In a move previously announced, Ford detailed how it would cut up to 30,000 jobs in the next six years. The effects of the job cuts are expected to be far-reaching. Specifically, the ongoing relationship between the production union, UAW, and the company will need to change drastically. A central issue is a stipulation that still pays workers wages and benefits when no work is in the pipeline. In a competitive market where overseas companies can pay much less, this agreement from more robust times is heavily crippling.
Ford continues to lose market share to foreign companies and recently saw its No. 1 brand moniker fall to American competitor Chevrolet. Also hurting the bottom line are falling sales in its lucrative sport utility vehicle lines and rising costs of providing employee benefits. However, its past agreements with the UAW have limited its capacity to reduce jobs and close plants. Ford will need to come to new agreements with its major union before it can carry out this recent initiative.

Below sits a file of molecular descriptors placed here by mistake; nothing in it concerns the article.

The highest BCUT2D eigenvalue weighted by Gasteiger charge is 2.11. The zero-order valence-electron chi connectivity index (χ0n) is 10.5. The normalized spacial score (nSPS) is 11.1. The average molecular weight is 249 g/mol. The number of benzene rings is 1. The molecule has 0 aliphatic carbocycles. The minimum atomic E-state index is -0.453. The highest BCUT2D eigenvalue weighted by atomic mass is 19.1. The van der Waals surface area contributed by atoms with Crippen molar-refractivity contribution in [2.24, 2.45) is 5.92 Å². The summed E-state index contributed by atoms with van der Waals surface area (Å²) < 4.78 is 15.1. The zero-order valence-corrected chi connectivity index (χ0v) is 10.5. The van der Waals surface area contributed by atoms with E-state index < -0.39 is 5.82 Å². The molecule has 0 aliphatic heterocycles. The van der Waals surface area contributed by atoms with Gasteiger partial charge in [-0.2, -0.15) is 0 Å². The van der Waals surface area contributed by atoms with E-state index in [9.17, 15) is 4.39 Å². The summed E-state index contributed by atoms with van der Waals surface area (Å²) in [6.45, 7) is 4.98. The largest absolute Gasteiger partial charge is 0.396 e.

On the other side of the equation are the municipalities that can expect plant closures. Ones already announced through 2008 are St. Louis, Atlanta and Michigan’s Wixom assembly plants and Batavia Transmission in Ohio. All together fourteen facilities should expect shutdown by 2012 though no other specific closings have been announced: some expect idling of St. Paul, Minn., and Cuatitlan, Mexico facilities. Many cities have in the past given subsidies and concessions to allow plants to remain in their towns. This trend may continue to keep certain plants open
Though profitable overseas, North American operations have bled red for many years, losing $1.6 billion last year. Ford is also cutting 4,000 salaried positions by end of year, but the march to the future seems painful for the No. 2 U.S car producer.